A higher diversity of flowering plants increases the breeding success of wild bees and may help compensate for the negative effects of insecticides. This is what researchers from the Universities of Göttingen and Hohenheim, as well as the Julius Kühn Institute, have found in a large-scale experimental study. The results have been published in the scientific journal Ecology Letters.
In their experiment, the researchers investigated how successfully the wild bee Osmia bicornis (red mason bee) reproduced. Red mason bees are important for both ecological and economic reasons. The wild bees were experimentally kept in more than 50 large enclosure cages with flower mixtures of varying wild plant diversity and insecticide-treated oilseed rape. Subsequently, the reproductive success of the wild bees, as measured by the number of their brood cells and emerged offspring, was investigated over several months.
The research team found that the number of cells that the wild bees created for their offspring where species-rich flowering mixtures were available was twice that of wild bees where only oilseed rape was available. The reproductive success of the wild bees, which have to supply their offspring with pollen and nectar, increased both in cages with a large diversity of flowering plants and where there were particularly important plant species.
In contrast, if oilseed rape treated with clothianidin (from the neonicotinoid class of insecticides), was available to the bees, this had a negative effect on their reproductive success. However, this negative effect of the insecticide only occurred in cages with oilseed rape monocultures, which suggests that such effects can be mitigated by alternative food resources from species-rich flowering mixtures.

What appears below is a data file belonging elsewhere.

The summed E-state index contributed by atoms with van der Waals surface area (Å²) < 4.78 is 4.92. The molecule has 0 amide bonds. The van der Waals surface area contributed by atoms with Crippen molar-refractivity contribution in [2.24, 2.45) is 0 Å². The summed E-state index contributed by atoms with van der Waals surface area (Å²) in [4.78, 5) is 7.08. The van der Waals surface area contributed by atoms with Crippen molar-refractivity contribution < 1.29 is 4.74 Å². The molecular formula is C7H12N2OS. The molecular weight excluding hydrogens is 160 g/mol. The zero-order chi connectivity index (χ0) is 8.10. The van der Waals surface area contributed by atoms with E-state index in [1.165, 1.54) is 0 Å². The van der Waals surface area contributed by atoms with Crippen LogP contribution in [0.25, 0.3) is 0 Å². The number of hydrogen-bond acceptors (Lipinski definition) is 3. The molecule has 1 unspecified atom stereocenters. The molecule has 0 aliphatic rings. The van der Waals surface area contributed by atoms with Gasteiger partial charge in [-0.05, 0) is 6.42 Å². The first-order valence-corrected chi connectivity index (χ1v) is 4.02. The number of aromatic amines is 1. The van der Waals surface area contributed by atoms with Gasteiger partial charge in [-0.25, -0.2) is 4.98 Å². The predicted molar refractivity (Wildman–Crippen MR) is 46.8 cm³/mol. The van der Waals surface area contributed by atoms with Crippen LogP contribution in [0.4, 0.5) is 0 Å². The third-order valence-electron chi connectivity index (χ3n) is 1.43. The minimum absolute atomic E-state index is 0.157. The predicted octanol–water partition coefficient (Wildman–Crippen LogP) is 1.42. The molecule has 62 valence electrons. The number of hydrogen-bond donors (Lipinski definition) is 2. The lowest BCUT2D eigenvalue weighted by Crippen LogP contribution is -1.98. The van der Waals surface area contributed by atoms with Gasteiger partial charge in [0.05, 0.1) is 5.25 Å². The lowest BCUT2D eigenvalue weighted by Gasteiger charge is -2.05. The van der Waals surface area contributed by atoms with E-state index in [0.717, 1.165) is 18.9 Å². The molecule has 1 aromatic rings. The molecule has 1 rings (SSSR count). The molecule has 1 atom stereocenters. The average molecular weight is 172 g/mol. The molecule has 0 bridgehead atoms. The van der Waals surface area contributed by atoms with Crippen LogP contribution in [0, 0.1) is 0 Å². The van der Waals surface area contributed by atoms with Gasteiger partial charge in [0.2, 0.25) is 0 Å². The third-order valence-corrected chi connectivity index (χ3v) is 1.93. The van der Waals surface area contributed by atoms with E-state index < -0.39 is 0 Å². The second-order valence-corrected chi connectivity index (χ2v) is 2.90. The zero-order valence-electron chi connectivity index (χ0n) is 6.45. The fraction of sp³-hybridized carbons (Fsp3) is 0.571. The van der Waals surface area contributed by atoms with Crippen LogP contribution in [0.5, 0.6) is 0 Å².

The study shows that both the diversity of flowering plants and exposure to insecticides significantly influence the reproductive success of wild bees, and shows that a high diversity of flowering plants could compensate for the negative effects of insecticides.
“One possible explanation is that bee larvae benefit from additional nutrients, and are exposed to fewer insecticides, when the pollen of other plant species besides oilseed rape is available to them,” explains Felix Klaus, first author of the study and PhD student in the Agroecology Group at Göttingen University.
“Our results emphasise the important role of species-rich resources of flowers for wild bees,” adds Professor Ingo Grass, head of the Department of Ecology of Tropical Agricultural Systems at the University of Hohenheim.
“If sufficiently diverse flowers are available in the agricultural landscape, this could counteract the negative effects of monocultures and insecticides,” says Professor Teja Tscharntke, Head of the Agroecology Group at Göttingen University.
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